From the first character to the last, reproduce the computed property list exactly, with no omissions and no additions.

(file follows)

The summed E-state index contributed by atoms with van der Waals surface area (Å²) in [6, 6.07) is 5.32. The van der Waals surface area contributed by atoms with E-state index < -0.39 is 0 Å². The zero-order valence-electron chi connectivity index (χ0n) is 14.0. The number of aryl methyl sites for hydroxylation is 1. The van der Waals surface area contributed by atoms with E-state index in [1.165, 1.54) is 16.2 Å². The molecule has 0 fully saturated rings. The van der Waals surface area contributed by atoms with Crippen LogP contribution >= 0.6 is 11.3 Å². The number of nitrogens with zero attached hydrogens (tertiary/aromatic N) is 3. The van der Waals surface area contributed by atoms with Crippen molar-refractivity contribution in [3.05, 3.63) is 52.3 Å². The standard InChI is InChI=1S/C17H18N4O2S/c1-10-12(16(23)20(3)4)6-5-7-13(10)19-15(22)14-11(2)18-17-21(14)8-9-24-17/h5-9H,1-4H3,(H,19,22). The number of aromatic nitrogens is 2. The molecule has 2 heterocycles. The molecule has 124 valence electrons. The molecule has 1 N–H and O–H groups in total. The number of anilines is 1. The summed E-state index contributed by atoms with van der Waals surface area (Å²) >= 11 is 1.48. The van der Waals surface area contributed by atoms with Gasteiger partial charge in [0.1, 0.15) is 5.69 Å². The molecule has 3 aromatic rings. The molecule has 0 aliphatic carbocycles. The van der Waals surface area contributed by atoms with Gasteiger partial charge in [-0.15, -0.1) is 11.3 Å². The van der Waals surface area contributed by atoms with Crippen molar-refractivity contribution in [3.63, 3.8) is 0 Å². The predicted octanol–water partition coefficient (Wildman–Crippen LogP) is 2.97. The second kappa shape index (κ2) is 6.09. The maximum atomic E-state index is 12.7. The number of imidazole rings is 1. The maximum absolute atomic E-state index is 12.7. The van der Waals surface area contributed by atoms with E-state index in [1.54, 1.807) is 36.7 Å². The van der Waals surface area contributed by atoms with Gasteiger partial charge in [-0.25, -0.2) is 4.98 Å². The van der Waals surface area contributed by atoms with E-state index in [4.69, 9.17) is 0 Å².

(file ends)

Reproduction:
The summed E-state index contributed by atoms with van der Waals surface area (Å²) in [6, 6.07) is 5.32. The van der Waals surface area contributed by atoms with E-state index < -0.39 is 0 Å². The zero-order valence-electron chi connectivity index (χ0n) is 14.0. The number of aryl methyl sites for hydroxylation is 1. The van der Waals surface area contributed by atoms with E-state index in [1.165, 1.54) is 16.2 Å². The molecule has 0 fully saturated rings. The van der Waals surface area contributed by atoms with Crippen LogP contribution >= 0.6 is 11.3 Å². The number of nitrogens with zero attached hydrogens (tertiary/aromatic N) is 3. The van der Waals surface area contributed by atoms with Crippen molar-refractivity contribution in [3.05, 3.63) is 52.3 Å². The standard InChI is InChI=1S/C17H18N4O2S/c1-10-12(16(23)20(3)4)6-5-7-13(10)19-15(22)14-11(2)18-17-21(14)8-9-24-17/h5-9H,1-4H3,(H,19,22). The number of aromatic nitrogens is 2. The molecule has 2 heterocycles. The molecule has 124 valence electrons. The molecule has 1 N–H and O–H groups in total. The number of anilines is 1. The summed E-state index contributed by atoms with van der Waals surface area (Å²) >= 11 is 1.48. The van der Waals surface area contributed by atoms with Gasteiger partial charge in [0.1, 0.15) is 5.69 Å². The molecule has 3 aromatic rings. The molecule has 0 aliphatic carbocycles. The van der Waals surface area contributed by atoms with Gasteiger partial charge in [-0.15, -0.1) is 11.3 Å². The van der Waals surface area contributed by atoms with Crippen molar-refractivity contribution in [3.63, 3.8) is 0 Å². The predicted octanol–water partition coefficient (Wildman–Crippen LogP) is 2.97. The second kappa shape index (κ2) is 6.09. The maximum atomic E-state index is 12.7. The number of imidazole rings is 1. The maximum absolute atomic E-state index is 12.7. The van der Waals surface area contributed by atoms with E-state index in [1.54, 1.807) is 36.7 Å². The van der Waals surface area contributed by atoms with Gasteiger partial charge in [-0.25, -0.2) is 4.98 Å². The van der Waals surface area contributed by atoms with E-state index in [4.69, 9.17) is 0 Å².